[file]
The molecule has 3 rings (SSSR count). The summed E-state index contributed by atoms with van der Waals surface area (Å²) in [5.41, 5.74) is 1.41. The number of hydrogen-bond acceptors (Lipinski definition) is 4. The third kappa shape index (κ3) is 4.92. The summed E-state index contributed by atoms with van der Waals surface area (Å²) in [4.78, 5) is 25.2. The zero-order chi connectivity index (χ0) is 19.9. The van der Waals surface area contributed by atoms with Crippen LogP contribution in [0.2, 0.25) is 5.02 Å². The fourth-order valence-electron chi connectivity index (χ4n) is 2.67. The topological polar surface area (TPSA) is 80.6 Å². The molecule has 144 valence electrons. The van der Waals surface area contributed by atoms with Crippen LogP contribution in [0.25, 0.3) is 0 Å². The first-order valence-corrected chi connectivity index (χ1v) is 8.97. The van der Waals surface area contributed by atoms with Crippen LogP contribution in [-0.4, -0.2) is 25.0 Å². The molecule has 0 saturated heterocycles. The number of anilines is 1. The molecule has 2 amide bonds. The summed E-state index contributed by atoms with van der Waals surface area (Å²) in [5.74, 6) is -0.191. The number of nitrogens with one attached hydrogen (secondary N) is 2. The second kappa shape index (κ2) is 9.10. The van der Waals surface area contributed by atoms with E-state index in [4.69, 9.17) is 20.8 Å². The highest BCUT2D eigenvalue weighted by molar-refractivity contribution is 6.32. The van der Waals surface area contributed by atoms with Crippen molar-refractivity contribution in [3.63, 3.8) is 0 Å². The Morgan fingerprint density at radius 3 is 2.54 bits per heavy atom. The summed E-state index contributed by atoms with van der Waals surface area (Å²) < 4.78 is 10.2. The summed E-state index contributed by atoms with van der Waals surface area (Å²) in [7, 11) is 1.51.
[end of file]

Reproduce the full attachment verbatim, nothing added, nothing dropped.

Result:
The molecule has 3 rings (SSSR count). The summed E-state index contributed by atoms with van der Waals surface area (Å²) in [5.41, 5.74) is 1.41. The number of hydrogen-bond acceptors (Lipinski definition) is 4. The third kappa shape index (κ3) is 4.92. The summed E-state index contributed by atoms with van der Waals surface area (Å²) in [4.78, 5) is 25.2. The zero-order chi connectivity index (χ0) is 19.9. The van der Waals surface area contributed by atoms with Crippen LogP contribution in [0.2, 0.25) is 5.02 Å². The fourth-order valence-electron chi connectivity index (χ4n) is 2.67. The topological polar surface area (TPSA) is 80.6 Å². The molecule has 144 valence electrons. The van der Waals surface area contributed by atoms with Crippen LogP contribution in [0.25, 0.3) is 0 Å². The first-order valence-corrected chi connectivity index (χ1v) is 8.97. The van der Waals surface area contributed by atoms with Crippen LogP contribution in [-0.4, -0.2) is 25.0 Å². The molecule has 0 saturated heterocycles. The number of anilines is 1. The molecule has 2 amide bonds. The summed E-state index contributed by atoms with van der Waals surface area (Å²) in [5.74, 6) is -0.191. The number of nitrogens with one attached hydrogen (secondary N) is 2. The second kappa shape index (κ2) is 9.10. The van der Waals surface area contributed by atoms with E-state index in [4.69, 9.17) is 20.8 Å². The highest BCUT2D eigenvalue weighted by molar-refractivity contribution is 6.32. The van der Waals surface area contributed by atoms with Crippen molar-refractivity contribution in [3.63, 3.8) is 0 Å². The Morgan fingerprint density at radius 3 is 2.54 bits per heavy atom. The summed E-state index contributed by atoms with van der Waals surface area (Å²) < 4.78 is 10.2. The summed E-state index contributed by atoms with van der Waals surface area (Å²) in [7, 11) is 1.51.